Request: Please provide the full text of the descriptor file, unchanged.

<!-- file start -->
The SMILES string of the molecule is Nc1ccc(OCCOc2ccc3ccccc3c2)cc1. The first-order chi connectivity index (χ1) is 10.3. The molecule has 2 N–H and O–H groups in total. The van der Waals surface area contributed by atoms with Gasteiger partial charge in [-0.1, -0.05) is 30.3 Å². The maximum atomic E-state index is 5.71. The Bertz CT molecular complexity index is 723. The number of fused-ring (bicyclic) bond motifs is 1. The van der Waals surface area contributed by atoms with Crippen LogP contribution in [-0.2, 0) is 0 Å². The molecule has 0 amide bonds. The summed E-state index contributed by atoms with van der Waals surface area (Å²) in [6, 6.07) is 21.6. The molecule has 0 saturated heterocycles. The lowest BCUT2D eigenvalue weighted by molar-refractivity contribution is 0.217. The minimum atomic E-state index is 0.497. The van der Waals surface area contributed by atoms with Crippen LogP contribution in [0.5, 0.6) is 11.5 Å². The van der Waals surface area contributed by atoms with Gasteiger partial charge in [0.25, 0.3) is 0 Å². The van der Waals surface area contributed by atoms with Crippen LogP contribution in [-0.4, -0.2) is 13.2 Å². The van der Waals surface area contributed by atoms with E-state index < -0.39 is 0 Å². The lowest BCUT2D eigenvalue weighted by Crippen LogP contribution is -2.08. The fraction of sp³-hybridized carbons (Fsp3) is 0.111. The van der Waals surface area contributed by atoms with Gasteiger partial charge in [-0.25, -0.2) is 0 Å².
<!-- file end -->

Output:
The SMILES string of the molecule is Nc1ccc(OCCOc2ccc3ccccc3c2)cc1. The first-order chi connectivity index (χ1) is 10.3. The molecule has 2 N–H and O–H groups in total. The van der Waals surface area contributed by atoms with Gasteiger partial charge in [-0.1, -0.05) is 30.3 Å². The maximum atomic E-state index is 5.71. The Bertz CT molecular complexity index is 723. The number of fused-ring (bicyclic) bond motifs is 1. The van der Waals surface area contributed by atoms with Crippen LogP contribution in [-0.2, 0) is 0 Å². The molecule has 0 amide bonds. The summed E-state index contributed by atoms with van der Waals surface area (Å²) in [6, 6.07) is 21.6. The molecule has 0 saturated heterocycles. The lowest BCUT2D eigenvalue weighted by molar-refractivity contribution is 0.217. The minimum atomic E-state index is 0.497. The van der Waals surface area contributed by atoms with Crippen LogP contribution in [0.5, 0.6) is 11.5 Å². The van der Waals surface area contributed by atoms with Gasteiger partial charge in [0.25, 0.3) is 0 Å². The van der Waals surface area contributed by atoms with Crippen LogP contribution in [-0.4, -0.2) is 13.2 Å². The van der Waals surface area contributed by atoms with E-state index < -0.39 is 0 Å². The lowest BCUT2D eigenvalue weighted by Crippen LogP contribution is -2.08. The fraction of sp³-hybridized carbons (Fsp3) is 0.111. The van der Waals surface area contributed by atoms with Gasteiger partial charge in [-0.25, -0.2) is 0 Å².